But when could I safely let our child see her grandparents again? Her aunts and uncles and extended family members? What about the family members and friends who have underlying conditions? 

And then there are larger questions. Like, are we helping to extend a pandemic by participating in what will inevitably lead to more virus spread? 

Because that’s going to happen. There’s no way around it. If you put millions of children and adults in enclosed buildings all over the country, you’re going to spread this virus. Just like those schools spread the flu, colds and everything else.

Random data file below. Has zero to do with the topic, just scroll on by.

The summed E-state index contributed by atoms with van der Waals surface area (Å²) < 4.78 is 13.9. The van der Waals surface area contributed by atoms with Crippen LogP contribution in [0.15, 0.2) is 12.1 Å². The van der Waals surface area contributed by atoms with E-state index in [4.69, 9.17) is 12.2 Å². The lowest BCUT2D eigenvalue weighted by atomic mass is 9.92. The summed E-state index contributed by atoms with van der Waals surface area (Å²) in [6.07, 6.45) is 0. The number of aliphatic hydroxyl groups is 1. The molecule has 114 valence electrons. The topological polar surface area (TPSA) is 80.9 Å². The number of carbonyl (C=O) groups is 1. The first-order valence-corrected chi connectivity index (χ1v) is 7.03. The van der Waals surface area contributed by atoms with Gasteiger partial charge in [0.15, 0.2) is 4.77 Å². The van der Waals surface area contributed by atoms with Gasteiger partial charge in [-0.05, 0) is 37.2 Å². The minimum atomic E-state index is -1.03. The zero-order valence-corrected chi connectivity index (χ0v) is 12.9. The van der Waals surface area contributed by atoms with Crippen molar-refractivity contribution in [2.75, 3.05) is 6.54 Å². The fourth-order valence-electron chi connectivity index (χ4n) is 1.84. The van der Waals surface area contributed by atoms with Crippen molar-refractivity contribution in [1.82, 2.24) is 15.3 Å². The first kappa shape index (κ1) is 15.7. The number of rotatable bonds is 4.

Kids are going to take that virus home, just like they take home all those Fall colds and flu. And they’re going to infect others. 

And the spread will come at the height of flu season, and at a time when ICU beds are already full. 

That seems like a recipe for death and disaster. 

And it shouldn’t be on parents. This decision shouldn’t be laid at our feet. In fact, there shouldn’t even be a decision for us to make. 

The only reason we’re in this boat is because weak politicians, bowing to the ignorance of selfish people over the expertise and knowledge of doctors and scientists, refused to take hard, necessary steps for the proper lengths of time, and then compounded the problems by refusing to offer the necessary financial support to overcome those mistakes. 

We could have implemented mask orders earlier, kept bars and nightclubs closed, restricted large gatherings more stringently and been serious about fines for dangerous behaviors — all the things that have worked so well in other countries.